I often recommend that my students make use of a full length mirror as part of their training, in order to make visual acknowledgement of their form. A mirror is a useful tool because what you see in the reflection is also what an opponent will see when facing you. In addition, it allows those with poor body awareness to 'see' individual transitions taking place. However, we must also develop to a point by which we begin to let go of the visual cues and come to 'internalise' the subtle feelings associated with movement. Aesthetics then becomes a secondary consideration over what is required for function.
Old-style karate is less concerned with what a techniques looks like and more concerned with how well it functions. There is more freedom to move in a natural and fluid way, as opposed to always maintaining the same height and exclusively employing rigid rotations of the waist and excessive muscular contraction in order to express power.
Here's my recent interview conducted by Shorin stylist Noah Legel from the US for his aptly-titled website, Karate Obsession. It includes some very interesting questions about my background, approach to training and thoughts on different aspects of karate. Noah has a real passion for old-style karate methods and this certainly carries over into his well written and thought-provoking blog.
Anyway - hope you enjoy the read and my thanks to Noah for having me grace his pages :-)
During the performance of kata, it can become quite easy to fall into the trap of producing specific shapes simply for the sake of aesthetics. With standardisation across styles, plus the pressure for kata to become visually eccentric and pleasing for competition or gradings, many students who follow a modern-day approach may be conditioned to aspire to form first and then wonder at a later date why the kata they follow do not directly transfer into the functionality they may require for practical application. But of course, kata was never originally developed to visually impress.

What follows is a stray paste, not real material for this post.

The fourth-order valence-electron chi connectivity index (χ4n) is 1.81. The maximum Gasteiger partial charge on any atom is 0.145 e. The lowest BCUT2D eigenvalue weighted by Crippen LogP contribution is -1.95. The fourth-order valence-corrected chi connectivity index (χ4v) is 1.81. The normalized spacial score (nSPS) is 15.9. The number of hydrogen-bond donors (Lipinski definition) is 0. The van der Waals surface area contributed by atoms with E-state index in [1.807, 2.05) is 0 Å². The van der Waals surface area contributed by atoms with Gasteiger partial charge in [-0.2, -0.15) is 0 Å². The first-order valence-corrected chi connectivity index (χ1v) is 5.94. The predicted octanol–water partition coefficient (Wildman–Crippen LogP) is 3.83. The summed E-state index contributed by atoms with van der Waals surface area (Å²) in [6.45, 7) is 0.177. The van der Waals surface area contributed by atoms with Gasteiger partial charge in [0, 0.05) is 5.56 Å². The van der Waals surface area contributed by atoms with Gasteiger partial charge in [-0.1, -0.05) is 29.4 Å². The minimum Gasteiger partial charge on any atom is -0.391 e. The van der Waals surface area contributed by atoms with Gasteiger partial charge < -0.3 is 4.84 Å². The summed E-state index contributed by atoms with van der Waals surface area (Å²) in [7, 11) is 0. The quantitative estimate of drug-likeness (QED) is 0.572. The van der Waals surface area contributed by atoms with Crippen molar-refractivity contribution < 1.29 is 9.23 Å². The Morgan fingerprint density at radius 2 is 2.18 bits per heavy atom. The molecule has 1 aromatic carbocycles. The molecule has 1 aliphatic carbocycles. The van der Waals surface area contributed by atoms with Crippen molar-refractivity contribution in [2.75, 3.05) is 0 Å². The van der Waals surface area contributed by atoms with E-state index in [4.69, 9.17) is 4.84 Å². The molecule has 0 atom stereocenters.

"A kata is not fixed or immoveable. Like water, it is ever changing and fits itself to the shape of the vessel containing it. However, kata are not some kind of beautiful competitive dance, but a grand martial art of self-defence, which determines life and death." - Kenwa Mabuni
One of the main characteristics of traditional karate is the emphasis on simplistic and direct techniques that stay close to the body and are free from any excessive motion. This is of course desirable in self-defence and within these outwardly straight-forward movements there can be found numerous scientific principles and sophisticated body dynamics. Indeed, the functional strategies of traditional karate may be expressed through a comparatively small toolbox of body positions and motions, all of which are linked together via a common thread. However, one must always have in mind that it is this central thread that represents the true essence of the art, not necessary the plethora of individual techniques.